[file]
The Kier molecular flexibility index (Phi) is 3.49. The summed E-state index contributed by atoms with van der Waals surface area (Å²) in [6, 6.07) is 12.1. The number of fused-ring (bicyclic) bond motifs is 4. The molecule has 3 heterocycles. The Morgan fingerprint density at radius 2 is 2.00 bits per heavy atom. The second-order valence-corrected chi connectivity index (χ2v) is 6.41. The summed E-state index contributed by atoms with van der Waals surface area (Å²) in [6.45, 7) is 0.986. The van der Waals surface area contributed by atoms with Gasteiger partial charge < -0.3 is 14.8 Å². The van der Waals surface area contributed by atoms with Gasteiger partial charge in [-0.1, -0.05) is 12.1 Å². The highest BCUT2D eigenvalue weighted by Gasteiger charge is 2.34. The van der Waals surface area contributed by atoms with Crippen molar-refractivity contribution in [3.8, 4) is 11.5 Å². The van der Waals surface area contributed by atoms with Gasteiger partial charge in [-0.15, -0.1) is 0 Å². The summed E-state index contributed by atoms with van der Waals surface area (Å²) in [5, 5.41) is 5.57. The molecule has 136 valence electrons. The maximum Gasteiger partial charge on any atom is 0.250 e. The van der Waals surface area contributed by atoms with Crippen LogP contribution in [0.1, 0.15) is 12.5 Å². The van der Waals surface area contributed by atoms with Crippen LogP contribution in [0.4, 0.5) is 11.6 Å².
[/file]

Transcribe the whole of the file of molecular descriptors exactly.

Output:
The Kier molecular flexibility index (Phi) is 3.49. The summed E-state index contributed by atoms with van der Waals surface area (Å²) in [6, 6.07) is 12.1. The number of fused-ring (bicyclic) bond motifs is 4. The molecule has 3 heterocycles. The Morgan fingerprint density at radius 2 is 2.00 bits per heavy atom. The second-order valence-corrected chi connectivity index (χ2v) is 6.41. The summed E-state index contributed by atoms with van der Waals surface area (Å²) in [6.45, 7) is 0.986. The van der Waals surface area contributed by atoms with Gasteiger partial charge < -0.3 is 14.8 Å². The van der Waals surface area contributed by atoms with Gasteiger partial charge in [-0.1, -0.05) is 12.1 Å². The highest BCUT2D eigenvalue weighted by Gasteiger charge is 2.34. The van der Waals surface area contributed by atoms with Crippen molar-refractivity contribution in [3.8, 4) is 11.5 Å². The van der Waals surface area contributed by atoms with Gasteiger partial charge in [-0.15, -0.1) is 0 Å². The summed E-state index contributed by atoms with van der Waals surface area (Å²) in [5, 5.41) is 5.57. The molecule has 136 valence electrons. The maximum Gasteiger partial charge on any atom is 0.250 e. The van der Waals surface area contributed by atoms with Crippen LogP contribution in [0.1, 0.15) is 12.5 Å². The van der Waals surface area contributed by atoms with Crippen LogP contribution in [0.4, 0.5) is 11.6 Å².